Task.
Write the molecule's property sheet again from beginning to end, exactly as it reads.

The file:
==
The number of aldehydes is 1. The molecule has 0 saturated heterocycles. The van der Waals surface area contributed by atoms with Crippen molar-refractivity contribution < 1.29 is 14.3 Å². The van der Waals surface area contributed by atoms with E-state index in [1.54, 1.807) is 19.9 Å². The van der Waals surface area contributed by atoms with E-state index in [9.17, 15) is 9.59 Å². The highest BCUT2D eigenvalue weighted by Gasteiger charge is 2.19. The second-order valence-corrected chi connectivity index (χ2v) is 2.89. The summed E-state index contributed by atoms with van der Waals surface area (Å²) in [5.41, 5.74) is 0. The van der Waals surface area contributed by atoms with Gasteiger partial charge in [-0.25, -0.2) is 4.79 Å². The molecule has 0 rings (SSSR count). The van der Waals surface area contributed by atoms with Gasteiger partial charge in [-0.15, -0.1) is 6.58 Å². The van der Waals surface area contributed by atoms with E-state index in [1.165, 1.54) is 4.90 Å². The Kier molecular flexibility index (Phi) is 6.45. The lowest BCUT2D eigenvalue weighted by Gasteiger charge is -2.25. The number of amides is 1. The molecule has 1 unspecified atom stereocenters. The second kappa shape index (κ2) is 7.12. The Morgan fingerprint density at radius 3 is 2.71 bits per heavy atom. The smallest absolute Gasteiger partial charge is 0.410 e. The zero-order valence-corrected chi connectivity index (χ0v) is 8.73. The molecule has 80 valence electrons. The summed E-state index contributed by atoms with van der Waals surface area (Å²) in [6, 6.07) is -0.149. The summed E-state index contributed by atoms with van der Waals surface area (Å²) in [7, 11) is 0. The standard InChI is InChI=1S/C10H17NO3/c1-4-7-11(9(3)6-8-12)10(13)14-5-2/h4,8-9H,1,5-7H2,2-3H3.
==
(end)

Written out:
The number of aldehydes is 1. The molecule has 0 saturated heterocycles. The van der Waals surface area contributed by atoms with Crippen molar-refractivity contribution < 1.29 is 14.3 Å². The van der Waals surface area contributed by atoms with E-state index in [1.54, 1.807) is 19.9 Å². The van der Waals surface area contributed by atoms with E-state index in [9.17, 15) is 9.59 Å². The highest BCUT2D eigenvalue weighted by Gasteiger charge is 2.19. The second-order valence-corrected chi connectivity index (χ2v) is 2.89. The summed E-state index contributed by atoms with van der Waals surface area (Å²) in [5.41, 5.74) is 0. The van der Waals surface area contributed by atoms with Gasteiger partial charge in [-0.25, -0.2) is 4.79 Å². The molecule has 0 rings (SSSR count). The van der Waals surface area contributed by atoms with Gasteiger partial charge in [-0.15, -0.1) is 6.58 Å². The van der Waals surface area contributed by atoms with E-state index in [1.165, 1.54) is 4.90 Å². The Kier molecular flexibility index (Phi) is 6.45. The lowest BCUT2D eigenvalue weighted by Gasteiger charge is -2.25. The number of amides is 1. The molecule has 1 unspecified atom stereocenters. The second kappa shape index (κ2) is 7.12. The Morgan fingerprint density at radius 3 is 2.71 bits per heavy atom. The smallest absolute Gasteiger partial charge is 0.410 e. The zero-order valence-corrected chi connectivity index (χ0v) is 8.73. The molecule has 80 valence electrons. The summed E-state index contributed by atoms with van der Waals surface area (Å²) in [6, 6.07) is -0.149. The summed E-state index contributed by atoms with van der Waals surface area (Å²) in [7, 11) is 0. The standard InChI is InChI=1S/C10H17NO3/c1-4-7-11(9(3)6-8-12)10(13)14-5-2/h4,8-9H,1,5-7H2,2-3H3.